Oh yes, I had plenty of time to bond and love them, just not in womb...but in my heart. 


So does adoption = love?
For me it certainly does.
J


I didn't give you the gift of life,
But in my heart I know.
The love I feel is deep and real,
As if it had been so.

For us to have each other
Is like a dream come true!
No, I didn't give you
The gift of life,
Life gave me the gift of you.
--- Unknown Author ---

8 comments:

Elizabeth Blankenship said...

Your post brought tears to my eyes and you hit the nail right on the head. I think love and bonding are like a wonderful book each day with each new page turned you grow closer and more intimate with one another. I hope my relationship with my daughter will always be a page turner!

suzanne said...

Your love as an adoptive parent is a strong and powerful love. You don't have to feel the kicks...it's all the same :) I've loved my friend's babies as much as my own, I've loved my aunt's (Terry) babies as much as my own. The love does grow more and more every day, every minute. You are a mother, no different from me...
xxoo

michelle said...

I loved that poem, it made me teary. I loved our little girl from the first moment I saw her pictures and each day that she has been with me, my love for her grows. Sometimes I have to remind myself that I didn't give birth to her because she is my daughter in every sense of the word. Someone who gives birth to a baby may have 9 months, but all of our years of waiting and longing have made our hearts ready to share that special connection with our adopted baby. Our bonding does take time as we get to know our little one, but it shouldn't be diminished just because we didn't give birth to them.

Teresa said...

You have summed up the emotions well: longing, but a little fearful; loving this child you haven't met, but loving them in a deeper way when you get to know each other. I remember when we were waiting to travel to get Caroline I told a friend that I didn't "feel" love for this child whose picture I held. She was so wise. She said, "Don't you think you're being a little hard on yourself because you don't feel love for a child you haven't met yet?" (Um, DUH!) It's a lot like an arranged marriage that takes place across the ocean.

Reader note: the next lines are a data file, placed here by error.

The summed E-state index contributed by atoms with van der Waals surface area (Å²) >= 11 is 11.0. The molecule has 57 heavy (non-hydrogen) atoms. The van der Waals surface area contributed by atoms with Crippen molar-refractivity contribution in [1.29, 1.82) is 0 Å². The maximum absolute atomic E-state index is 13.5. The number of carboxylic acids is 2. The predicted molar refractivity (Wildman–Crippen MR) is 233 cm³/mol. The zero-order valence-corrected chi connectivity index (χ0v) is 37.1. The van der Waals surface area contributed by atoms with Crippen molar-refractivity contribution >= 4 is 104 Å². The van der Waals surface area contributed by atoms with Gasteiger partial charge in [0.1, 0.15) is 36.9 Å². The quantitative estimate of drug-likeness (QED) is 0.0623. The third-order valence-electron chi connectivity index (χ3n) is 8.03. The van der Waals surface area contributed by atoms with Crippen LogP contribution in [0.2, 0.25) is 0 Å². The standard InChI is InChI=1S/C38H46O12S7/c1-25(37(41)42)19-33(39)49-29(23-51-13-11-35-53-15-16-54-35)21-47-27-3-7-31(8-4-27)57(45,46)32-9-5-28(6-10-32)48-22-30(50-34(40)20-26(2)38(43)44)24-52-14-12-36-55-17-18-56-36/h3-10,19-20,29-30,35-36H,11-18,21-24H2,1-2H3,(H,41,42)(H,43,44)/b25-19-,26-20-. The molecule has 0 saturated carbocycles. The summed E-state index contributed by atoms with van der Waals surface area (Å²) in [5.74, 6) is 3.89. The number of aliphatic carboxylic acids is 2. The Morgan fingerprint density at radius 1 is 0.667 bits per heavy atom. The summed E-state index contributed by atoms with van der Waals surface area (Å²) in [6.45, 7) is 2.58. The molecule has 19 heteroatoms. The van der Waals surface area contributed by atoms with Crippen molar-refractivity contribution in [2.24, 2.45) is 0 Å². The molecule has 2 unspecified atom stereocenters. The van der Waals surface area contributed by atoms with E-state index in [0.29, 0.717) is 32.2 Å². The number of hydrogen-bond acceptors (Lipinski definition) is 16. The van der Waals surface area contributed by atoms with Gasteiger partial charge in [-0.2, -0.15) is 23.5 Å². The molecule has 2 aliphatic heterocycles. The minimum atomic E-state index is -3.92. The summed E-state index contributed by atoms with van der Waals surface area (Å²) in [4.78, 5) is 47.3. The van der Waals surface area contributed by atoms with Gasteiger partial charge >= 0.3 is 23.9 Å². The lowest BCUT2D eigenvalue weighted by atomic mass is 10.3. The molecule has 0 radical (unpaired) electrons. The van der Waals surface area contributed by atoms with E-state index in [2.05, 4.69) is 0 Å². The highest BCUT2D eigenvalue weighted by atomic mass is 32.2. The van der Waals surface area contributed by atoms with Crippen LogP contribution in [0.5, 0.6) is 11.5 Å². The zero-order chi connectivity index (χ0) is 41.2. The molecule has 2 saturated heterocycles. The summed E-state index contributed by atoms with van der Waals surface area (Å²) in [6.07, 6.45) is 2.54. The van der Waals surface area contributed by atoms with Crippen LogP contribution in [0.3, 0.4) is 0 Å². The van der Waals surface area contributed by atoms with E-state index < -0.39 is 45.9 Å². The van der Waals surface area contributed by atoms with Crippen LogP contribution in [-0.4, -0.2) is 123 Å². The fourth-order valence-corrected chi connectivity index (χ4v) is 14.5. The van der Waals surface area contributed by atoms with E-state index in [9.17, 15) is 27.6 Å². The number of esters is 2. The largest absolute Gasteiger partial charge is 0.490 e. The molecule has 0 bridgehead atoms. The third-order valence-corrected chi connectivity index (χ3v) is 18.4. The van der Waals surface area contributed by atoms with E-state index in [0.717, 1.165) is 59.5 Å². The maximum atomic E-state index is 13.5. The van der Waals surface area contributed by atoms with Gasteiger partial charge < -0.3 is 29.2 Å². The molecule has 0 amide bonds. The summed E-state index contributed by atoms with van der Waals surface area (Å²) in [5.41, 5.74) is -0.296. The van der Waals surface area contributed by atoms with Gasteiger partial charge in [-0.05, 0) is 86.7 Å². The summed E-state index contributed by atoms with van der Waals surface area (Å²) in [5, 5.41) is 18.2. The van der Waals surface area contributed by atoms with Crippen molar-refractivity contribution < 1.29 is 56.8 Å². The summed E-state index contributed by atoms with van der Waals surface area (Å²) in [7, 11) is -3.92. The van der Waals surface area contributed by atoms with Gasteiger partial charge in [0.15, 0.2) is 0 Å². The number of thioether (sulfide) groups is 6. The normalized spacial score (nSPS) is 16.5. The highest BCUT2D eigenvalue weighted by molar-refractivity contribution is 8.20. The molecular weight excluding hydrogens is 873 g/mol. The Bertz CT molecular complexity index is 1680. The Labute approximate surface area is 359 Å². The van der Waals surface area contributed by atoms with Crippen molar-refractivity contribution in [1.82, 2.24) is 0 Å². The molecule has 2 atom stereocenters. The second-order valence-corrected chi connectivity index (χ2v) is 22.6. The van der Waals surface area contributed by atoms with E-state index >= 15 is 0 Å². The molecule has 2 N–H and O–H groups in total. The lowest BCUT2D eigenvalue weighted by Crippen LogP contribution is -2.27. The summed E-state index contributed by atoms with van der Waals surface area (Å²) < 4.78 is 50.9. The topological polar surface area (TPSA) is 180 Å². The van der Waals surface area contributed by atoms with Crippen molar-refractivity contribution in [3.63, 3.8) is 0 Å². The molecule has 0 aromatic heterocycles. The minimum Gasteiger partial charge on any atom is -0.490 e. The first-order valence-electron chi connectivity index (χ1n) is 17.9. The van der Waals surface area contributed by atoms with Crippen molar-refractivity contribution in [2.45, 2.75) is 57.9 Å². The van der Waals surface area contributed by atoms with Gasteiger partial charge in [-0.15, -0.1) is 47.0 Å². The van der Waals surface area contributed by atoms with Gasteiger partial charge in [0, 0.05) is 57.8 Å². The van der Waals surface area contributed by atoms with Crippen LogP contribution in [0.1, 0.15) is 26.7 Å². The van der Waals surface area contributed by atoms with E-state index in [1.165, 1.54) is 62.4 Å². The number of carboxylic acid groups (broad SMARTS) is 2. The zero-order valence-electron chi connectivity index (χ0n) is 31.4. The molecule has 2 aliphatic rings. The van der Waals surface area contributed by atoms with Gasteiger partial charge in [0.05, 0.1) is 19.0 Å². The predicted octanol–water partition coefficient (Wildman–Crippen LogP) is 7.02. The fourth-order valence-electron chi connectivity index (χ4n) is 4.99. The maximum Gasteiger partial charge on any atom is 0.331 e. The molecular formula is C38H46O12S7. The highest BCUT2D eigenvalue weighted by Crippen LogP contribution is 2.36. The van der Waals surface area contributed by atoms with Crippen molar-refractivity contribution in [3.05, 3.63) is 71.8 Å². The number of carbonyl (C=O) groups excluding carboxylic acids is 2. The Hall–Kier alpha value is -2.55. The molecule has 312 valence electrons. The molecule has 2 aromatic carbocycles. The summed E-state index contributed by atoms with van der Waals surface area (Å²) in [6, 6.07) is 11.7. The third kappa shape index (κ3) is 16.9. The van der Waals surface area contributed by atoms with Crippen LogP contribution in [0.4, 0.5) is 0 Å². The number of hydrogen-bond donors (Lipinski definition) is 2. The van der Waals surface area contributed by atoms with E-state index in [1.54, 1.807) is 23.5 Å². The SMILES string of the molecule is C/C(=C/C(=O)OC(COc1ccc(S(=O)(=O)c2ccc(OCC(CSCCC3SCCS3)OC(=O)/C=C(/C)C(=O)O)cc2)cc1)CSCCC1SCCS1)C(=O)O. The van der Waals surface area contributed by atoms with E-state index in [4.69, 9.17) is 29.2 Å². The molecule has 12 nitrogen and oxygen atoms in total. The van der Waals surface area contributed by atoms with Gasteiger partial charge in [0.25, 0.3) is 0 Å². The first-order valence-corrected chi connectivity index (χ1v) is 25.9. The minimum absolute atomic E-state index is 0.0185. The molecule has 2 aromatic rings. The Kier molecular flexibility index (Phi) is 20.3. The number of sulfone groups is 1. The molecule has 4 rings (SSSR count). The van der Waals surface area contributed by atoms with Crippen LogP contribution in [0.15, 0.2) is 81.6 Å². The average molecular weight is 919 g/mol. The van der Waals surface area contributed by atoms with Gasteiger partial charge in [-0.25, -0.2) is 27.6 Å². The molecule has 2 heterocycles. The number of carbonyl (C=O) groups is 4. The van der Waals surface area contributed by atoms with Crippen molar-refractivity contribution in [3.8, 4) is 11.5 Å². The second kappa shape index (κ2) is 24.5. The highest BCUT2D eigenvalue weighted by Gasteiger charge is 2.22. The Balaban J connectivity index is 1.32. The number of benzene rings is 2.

Yet the love happens. The committment is there and the love follows. We bond with our children because we make the effort to bond. And it is no different if you give birth or adopt - every parent makes the effort to bond with their child. There's no "magic".

Mark & Kris said...

You are right on, Jen. As a mom who has bio children as well as one adopted I can honestly say there is absolutlety no difference in my love or bonding with Samuel. In fact, it may be even deeper with Samuel. Do not get me wrong, I love all my children deeply. I can't really explain it. Maybe its because when you carry your child you know in 9 months you will hold that child. No one can take that away from you. They are yours. You bond with them in that 9 month period as well as after they are born. Loves grows the whole time. With adoption you love the child that you know in meant to be yours even before you see a face. Then you see that child and love grows so strong while you wait for that child and I guess for me it grew so deep fast because of the uncertainity of it all. Would he be home in 9 months or 2 years? Would the program shut down? Whould the birth family change their mind? All these thoughts one doesn't experience as a bio parent. Then when you hold that precious child in your arms and you know they are yours you are just so gratiful. So thankful. So full of love. Maybe its that you don't take them for granted during that wait time. I don't know. All I know is when I held Samuel I was so full of love. There was no effort. It just was.